He proposes it as a worthwhile high level thought experiment, rather than as a serious modelling exercise.

How likely is flight? How likely is a segmented body plan? How likely is intelligence? How likely is multicellularity?

All these things have evolved multiple times, though some of them not a lot. You'd probably expect them in a rerun, though maybe not flight every time (only happened 4 times so far).

 

 

This was also the primary theme of Stephen J. Gould's 1992 book "Wonderful Life".   Gould argued that if you could rewind the tape of life's history the small contingencies of history would result in a different outcome.

You guys are awesome!  I must read these!  I watch PBS a lot and I highly recommend the latest NOVA episode where a fossil hunter found the first fossilized mammals after the K-T event in Colorado.  He was able to reconstruct the entire ecosystem and show how it rapidly evolved within 300,000 years after the big asteroid strike.  I cannot recommend it enough- it showed how flora evolution directly tied in to fauna evolution and how mammals rapidly grew in size from mouse sized to wolf sized when plants with legumes came into being.  I wonder how this would fit in with theoretical models of how life might evolve on exoplanets?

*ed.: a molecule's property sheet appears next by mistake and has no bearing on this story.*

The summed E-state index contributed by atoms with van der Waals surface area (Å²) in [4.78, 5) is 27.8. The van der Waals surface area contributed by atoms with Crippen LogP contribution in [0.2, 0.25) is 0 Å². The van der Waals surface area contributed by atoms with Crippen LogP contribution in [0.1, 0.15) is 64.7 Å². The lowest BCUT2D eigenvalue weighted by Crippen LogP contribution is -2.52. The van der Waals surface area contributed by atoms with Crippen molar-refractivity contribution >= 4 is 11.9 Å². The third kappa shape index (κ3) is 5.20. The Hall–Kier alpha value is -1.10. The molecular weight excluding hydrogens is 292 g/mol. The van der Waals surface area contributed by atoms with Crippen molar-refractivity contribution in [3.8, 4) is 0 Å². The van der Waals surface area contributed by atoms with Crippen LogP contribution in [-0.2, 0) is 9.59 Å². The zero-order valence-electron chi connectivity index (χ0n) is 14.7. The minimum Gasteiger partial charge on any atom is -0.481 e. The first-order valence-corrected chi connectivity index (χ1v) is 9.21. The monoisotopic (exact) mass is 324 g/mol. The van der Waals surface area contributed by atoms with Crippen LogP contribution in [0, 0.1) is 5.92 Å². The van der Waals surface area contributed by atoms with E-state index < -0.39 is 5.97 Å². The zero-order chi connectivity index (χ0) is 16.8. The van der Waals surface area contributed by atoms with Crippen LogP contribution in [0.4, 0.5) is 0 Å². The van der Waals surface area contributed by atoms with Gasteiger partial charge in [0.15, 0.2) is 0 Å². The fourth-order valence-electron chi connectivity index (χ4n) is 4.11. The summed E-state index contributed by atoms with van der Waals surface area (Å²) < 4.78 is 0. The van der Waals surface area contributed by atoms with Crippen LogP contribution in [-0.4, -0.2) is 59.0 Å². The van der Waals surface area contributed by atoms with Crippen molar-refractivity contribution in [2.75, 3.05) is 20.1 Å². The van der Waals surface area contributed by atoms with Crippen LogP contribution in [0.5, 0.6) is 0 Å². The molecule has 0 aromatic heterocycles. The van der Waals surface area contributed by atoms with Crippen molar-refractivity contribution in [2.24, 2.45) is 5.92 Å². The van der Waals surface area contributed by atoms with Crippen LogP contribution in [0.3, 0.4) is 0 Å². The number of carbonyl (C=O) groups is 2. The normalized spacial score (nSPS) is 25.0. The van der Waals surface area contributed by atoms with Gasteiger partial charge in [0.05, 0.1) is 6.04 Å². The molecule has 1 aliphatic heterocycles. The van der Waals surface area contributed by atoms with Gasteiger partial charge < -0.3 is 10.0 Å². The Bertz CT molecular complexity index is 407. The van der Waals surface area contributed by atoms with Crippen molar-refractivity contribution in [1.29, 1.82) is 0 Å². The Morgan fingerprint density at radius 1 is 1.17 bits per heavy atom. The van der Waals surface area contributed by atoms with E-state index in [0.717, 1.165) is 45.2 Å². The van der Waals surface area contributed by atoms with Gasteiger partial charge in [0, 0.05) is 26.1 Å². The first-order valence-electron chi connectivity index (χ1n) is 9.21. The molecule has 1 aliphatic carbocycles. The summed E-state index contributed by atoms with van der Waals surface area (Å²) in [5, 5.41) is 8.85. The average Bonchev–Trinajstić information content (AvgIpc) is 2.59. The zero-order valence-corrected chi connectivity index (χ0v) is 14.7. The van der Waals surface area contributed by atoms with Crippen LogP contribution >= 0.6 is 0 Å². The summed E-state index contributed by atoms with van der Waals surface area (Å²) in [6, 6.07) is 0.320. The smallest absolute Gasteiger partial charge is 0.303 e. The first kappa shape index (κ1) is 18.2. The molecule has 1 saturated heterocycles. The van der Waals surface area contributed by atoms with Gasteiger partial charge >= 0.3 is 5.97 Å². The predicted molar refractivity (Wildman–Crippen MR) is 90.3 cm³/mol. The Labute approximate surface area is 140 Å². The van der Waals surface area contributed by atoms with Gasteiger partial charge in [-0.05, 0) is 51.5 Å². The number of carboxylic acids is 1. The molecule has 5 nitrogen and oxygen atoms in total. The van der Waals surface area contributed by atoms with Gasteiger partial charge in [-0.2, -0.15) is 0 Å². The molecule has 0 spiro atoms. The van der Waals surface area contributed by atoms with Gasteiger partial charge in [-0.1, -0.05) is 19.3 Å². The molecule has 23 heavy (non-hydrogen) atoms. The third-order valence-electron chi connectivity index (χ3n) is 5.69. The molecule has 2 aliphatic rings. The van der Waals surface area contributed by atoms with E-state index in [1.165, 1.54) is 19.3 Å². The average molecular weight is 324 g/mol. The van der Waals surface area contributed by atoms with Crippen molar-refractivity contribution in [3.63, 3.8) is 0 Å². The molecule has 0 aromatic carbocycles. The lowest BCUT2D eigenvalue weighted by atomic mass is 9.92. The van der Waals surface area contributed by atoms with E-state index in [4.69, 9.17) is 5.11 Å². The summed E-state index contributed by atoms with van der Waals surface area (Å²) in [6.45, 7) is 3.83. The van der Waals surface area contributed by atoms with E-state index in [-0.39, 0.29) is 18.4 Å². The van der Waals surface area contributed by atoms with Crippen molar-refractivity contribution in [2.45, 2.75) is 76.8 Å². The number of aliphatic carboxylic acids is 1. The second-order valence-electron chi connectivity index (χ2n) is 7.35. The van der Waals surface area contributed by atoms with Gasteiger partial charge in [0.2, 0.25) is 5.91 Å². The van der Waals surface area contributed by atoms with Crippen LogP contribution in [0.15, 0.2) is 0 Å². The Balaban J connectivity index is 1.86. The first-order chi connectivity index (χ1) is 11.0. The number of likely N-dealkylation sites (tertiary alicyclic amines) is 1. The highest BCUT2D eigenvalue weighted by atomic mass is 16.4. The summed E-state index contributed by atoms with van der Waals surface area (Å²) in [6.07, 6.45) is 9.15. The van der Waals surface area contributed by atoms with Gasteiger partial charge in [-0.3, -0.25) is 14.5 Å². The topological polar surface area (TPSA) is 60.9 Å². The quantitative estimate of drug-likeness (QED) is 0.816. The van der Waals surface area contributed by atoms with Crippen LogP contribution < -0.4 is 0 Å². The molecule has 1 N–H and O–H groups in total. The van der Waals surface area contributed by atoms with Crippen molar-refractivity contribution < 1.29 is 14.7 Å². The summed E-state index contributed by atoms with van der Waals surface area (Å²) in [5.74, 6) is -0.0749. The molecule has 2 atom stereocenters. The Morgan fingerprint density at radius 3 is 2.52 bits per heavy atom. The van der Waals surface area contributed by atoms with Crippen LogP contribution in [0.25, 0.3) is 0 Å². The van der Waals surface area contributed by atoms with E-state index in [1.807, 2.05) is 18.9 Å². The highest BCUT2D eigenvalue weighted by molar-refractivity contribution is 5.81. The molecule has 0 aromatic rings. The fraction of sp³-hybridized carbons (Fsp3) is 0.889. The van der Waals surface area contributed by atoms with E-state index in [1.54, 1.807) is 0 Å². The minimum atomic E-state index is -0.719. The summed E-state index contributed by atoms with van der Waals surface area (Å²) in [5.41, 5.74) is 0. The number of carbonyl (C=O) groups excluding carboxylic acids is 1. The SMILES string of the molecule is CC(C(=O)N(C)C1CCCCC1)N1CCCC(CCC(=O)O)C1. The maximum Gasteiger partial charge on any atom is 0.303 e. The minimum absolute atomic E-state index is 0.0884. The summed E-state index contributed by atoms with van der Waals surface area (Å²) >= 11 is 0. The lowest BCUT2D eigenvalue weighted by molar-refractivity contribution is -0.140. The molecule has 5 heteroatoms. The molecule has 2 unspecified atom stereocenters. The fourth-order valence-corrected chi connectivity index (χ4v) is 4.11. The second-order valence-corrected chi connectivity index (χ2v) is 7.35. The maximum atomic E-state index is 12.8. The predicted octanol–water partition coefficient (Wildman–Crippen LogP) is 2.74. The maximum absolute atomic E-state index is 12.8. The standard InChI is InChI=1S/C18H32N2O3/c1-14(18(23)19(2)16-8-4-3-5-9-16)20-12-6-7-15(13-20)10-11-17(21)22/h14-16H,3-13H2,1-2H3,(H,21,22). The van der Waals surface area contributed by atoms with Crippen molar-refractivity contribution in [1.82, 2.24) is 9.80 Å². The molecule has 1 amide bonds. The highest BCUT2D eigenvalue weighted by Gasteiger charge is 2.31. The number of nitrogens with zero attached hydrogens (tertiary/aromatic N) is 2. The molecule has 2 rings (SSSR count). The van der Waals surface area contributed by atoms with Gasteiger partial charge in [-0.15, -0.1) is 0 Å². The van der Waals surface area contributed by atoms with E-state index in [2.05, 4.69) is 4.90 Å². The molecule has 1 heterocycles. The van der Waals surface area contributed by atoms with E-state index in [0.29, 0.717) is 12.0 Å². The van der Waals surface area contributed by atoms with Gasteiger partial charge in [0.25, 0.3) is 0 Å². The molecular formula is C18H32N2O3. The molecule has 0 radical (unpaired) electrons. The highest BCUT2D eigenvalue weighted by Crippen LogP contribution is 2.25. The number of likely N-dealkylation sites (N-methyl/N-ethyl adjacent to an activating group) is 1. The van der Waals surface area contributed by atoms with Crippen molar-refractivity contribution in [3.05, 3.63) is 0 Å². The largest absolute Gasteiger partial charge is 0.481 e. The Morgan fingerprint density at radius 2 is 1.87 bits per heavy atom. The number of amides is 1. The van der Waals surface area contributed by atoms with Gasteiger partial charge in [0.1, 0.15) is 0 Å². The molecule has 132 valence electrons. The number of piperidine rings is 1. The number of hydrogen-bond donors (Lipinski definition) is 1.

Edited by Ring_Singularity, 03 November 2019 - 04:10 AM.


#56 Ring_Singularity

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Posted 03 November 2019 - 04:11 AM

I have both books, and they’ve been influential in my own thinking.

On my reading list now, before I had heard of these books, I only had these ideas rumbling around inside my mind.



#57 Ring_Singularity

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Posted 03 November 2019 - 04:17 AM

I could not agree with you more!  And the rest of your post, too, for the most part.

 

Playing devil's advocate, though, maybe some of the examples (of alternate animal/plant make-up) are physically/chemically/biologically/etc impossible and we just don't know it yet.  I agree that Earth life has not even scratched the surface of what's possible, but our understanding of the universe is in its infancy.  Maybe the sum total of what is possible (the surface of which has only been scratched on Earth) is smaller than we think.  I can't defend that, of course.  Nobody really knows what is possible.